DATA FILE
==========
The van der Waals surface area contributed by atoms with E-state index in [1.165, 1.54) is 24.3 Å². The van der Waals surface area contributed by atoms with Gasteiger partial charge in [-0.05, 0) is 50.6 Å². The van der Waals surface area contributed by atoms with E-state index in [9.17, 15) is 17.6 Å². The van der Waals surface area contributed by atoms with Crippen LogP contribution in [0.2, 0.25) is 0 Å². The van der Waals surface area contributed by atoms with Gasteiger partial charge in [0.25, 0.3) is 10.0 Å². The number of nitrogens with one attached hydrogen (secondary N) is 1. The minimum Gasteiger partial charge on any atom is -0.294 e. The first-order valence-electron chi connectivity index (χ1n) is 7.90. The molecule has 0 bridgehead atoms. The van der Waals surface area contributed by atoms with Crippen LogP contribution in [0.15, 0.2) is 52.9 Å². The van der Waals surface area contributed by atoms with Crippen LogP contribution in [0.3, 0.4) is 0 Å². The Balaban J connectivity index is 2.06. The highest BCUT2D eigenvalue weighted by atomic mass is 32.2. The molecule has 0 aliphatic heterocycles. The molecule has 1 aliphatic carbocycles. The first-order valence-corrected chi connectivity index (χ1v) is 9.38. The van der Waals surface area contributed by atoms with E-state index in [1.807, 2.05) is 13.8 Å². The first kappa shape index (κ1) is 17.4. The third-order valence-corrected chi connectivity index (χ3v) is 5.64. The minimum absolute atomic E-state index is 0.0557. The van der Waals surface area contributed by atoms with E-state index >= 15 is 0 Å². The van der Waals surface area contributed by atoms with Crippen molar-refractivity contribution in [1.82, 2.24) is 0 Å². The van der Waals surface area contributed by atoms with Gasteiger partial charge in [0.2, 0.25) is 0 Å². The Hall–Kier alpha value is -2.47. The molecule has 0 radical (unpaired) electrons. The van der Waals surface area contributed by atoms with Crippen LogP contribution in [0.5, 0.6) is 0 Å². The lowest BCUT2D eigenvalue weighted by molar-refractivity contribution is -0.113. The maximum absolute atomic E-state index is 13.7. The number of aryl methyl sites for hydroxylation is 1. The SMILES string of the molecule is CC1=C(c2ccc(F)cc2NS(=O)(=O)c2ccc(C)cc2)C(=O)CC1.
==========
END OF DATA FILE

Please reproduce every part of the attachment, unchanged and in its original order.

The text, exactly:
The van der Waals surface area contributed by atoms with E-state index in [1.165, 1.54) is 24.3 Å². The van der Waals surface area contributed by atoms with Gasteiger partial charge in [-0.05, 0) is 50.6 Å². The van der Waals surface area contributed by atoms with E-state index in [9.17, 15) is 17.6 Å². The van der Waals surface area contributed by atoms with Crippen LogP contribution in [0.2, 0.25) is 0 Å². The van der Waals surface area contributed by atoms with Gasteiger partial charge in [0.25, 0.3) is 10.0 Å². The number of nitrogens with one attached hydrogen (secondary N) is 1. The minimum Gasteiger partial charge on any atom is -0.294 e. The first-order valence-electron chi connectivity index (χ1n) is 7.90. The molecule has 0 bridgehead atoms. The van der Waals surface area contributed by atoms with Crippen LogP contribution in [0.15, 0.2) is 52.9 Å². The van der Waals surface area contributed by atoms with Crippen LogP contribution in [0.3, 0.4) is 0 Å². The Balaban J connectivity index is 2.06. The highest BCUT2D eigenvalue weighted by atomic mass is 32.2. The molecule has 0 aliphatic heterocycles. The molecule has 1 aliphatic carbocycles. The first-order valence-corrected chi connectivity index (χ1v) is 9.38. The van der Waals surface area contributed by atoms with E-state index in [1.807, 2.05) is 13.8 Å². The first kappa shape index (κ1) is 17.4. The third-order valence-corrected chi connectivity index (χ3v) is 5.64. The minimum absolute atomic E-state index is 0.0557. The van der Waals surface area contributed by atoms with E-state index >= 15 is 0 Å². The van der Waals surface area contributed by atoms with Crippen molar-refractivity contribution in [1.82, 2.24) is 0 Å². The van der Waals surface area contributed by atoms with Gasteiger partial charge in [0.2, 0.25) is 0 Å². The Hall–Kier alpha value is -2.47. The molecule has 0 radical (unpaired) electrons. The van der Waals surface area contributed by atoms with Crippen LogP contribution in [0.5, 0.6) is 0 Å². The lowest BCUT2D eigenvalue weighted by molar-refractivity contribution is -0.113. The maximum absolute atomic E-state index is 13.7. The number of aryl methyl sites for hydroxylation is 1. The SMILES string of the molecule is CC1=C(c2ccc(F)cc2NS(=O)(=O)c2ccc(C)cc2)C(=O)CC1.